What Team GB’s Tom Daley, Gemma Gibbons and Paul Drinkhall can teach us about the first social media Games
London 2012 has been widely described as ‘the first social media Games’ and the way in which Team GB athletes used Twitter to connect directly with their fans and increase their marketability was almost as interesting as the battles for Gold, Silver and Bronze medals.
To better understand this phenomenon, at Inferno we decided to collaborate with Leaderboarded.com on a study of the Twitter activity of all 337 Team GB athletes who used the site during the duration of the Olympic Games and ranking British Olympians on Twitter ‘popularity’, ‘largest percentage growth’ and ‘talkativeness’ threw up some fun and interesting stats.
Team GB’s Gemma Gibbons – who surpassed all expectations to reach the final of the judo under 78kg category, and dedicated her silver medal to her mother who died of leukaemia – won gold on the Team GB Largest Percentage Growth medal table.
She saw her Twitter followers grow by 5371% during the Games. It wasn’t the largest leap in followers, but it was the largest percentage growth and a gigantic gain for Gemma Gibbons’ social media footprint.
The Silver medal went to Kristian Thomas who won Bronze in the team gymnastics. He saw his follower numbers increase by 3942% with bronze going to Max Whitlock who won a bronze medal as part of the men’s gymnastics team saw his follower numbers increase by 3699%.
On Inferno’s Leaderboarded medal table of most popular Team GB Twitter Olympians it’s perhaps no surprise that Team GB diving bronze medalist and London 2012 poster boy Tom Daley secured gold for having the most Twitter followers at the end of the Olympic closing ceremony. His total of 1,388,390 Twitter followers easily trumped triumphant tennis player Andy Murray who struck silver in second place with 1,117,820 followers.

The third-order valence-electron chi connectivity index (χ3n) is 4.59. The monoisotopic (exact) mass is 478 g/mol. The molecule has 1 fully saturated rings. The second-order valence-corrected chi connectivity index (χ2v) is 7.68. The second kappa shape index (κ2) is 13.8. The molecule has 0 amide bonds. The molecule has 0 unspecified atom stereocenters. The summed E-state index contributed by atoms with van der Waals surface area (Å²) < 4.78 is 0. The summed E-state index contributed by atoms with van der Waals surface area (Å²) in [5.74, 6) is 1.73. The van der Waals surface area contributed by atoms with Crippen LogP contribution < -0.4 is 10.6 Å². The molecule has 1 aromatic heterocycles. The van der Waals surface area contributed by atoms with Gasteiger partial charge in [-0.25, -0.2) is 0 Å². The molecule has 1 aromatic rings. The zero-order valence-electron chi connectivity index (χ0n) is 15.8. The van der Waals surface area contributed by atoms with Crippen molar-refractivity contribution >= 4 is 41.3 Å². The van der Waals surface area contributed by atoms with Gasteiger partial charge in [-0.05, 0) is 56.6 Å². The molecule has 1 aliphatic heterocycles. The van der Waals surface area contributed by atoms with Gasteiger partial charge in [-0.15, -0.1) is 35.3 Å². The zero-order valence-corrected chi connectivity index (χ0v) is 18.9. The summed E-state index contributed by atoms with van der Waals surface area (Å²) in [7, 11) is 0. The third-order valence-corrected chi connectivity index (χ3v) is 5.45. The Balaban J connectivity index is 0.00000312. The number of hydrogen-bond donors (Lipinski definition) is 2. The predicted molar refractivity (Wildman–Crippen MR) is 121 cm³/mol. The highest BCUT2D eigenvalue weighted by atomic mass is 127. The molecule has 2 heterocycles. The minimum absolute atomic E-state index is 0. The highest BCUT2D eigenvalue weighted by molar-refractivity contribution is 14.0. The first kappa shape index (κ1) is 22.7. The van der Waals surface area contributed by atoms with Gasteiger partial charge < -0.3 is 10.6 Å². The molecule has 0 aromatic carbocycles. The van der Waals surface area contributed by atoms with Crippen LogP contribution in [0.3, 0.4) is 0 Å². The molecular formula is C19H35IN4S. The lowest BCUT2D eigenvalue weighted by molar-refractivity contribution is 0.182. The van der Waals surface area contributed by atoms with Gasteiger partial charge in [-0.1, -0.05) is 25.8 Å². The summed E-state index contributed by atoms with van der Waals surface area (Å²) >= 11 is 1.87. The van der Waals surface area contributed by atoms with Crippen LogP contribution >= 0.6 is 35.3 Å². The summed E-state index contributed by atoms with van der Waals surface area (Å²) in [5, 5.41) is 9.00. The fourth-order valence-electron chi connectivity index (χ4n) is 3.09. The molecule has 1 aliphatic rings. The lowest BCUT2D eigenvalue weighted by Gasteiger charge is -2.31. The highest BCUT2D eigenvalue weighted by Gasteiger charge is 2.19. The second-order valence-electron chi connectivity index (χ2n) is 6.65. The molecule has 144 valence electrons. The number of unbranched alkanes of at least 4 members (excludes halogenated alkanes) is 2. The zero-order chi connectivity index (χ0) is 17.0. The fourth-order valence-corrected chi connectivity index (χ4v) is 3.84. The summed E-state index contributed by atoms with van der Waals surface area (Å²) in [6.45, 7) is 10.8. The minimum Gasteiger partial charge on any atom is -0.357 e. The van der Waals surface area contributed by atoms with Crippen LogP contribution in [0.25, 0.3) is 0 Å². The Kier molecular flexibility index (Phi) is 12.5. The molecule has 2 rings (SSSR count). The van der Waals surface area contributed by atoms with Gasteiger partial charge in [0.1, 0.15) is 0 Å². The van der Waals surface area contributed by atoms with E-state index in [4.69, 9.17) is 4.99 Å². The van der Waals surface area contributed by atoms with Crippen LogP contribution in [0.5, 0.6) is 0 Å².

Team GB’s girl of the games, heptathlete Jessica Ennis takes the bronze having amassed 643,438 Twitter followers by the end of the closing ceremony: a near three-fold increase in her number of followers during the Games.
Amusingly, the Inferno Leaderboarded medal table of Team GB’s ‘Most Talkative’ Twitter Olympians gave less well-known athletes a chance to shine since the category simply measured Team GB’s Twitter users on the number of tweets they made during the Games.
Paul Drinkhall who reached the third round of the men’s table tennis singles – before losing to Germany’s world No12 Dimitrij Ovtcharov – secured the gold medal for Team GB’s ‘Most Talkative’ Twitter Olympian. He chalked up a phenomenal 748 personal tweets across the seventeen days of the Games, an average of 44 tweets each day!
Karina Bryant, who won bronze in the women’s +78kg judo, came second thanks to an impressive 593 tweets – an average of more than 34 tweets per day – whilst Colin Oates, who achieved seventh in the under 66kg judo category took the bronze thanks to 505 tweets.
All 337 Team GB athletes on Twitter shared their highs and lows, hopes, dreams and experiences with sports fans all over the world thanks to social media during the Games. Whether household names or less heralded Olympians, London 2012 was truly the first social media Olympiad and showed how Olympic success allied to regular tweeting can make individuals into real overnight stars on social media.
Tim Doust is founding partner at integrated advertising agency Inferno Group.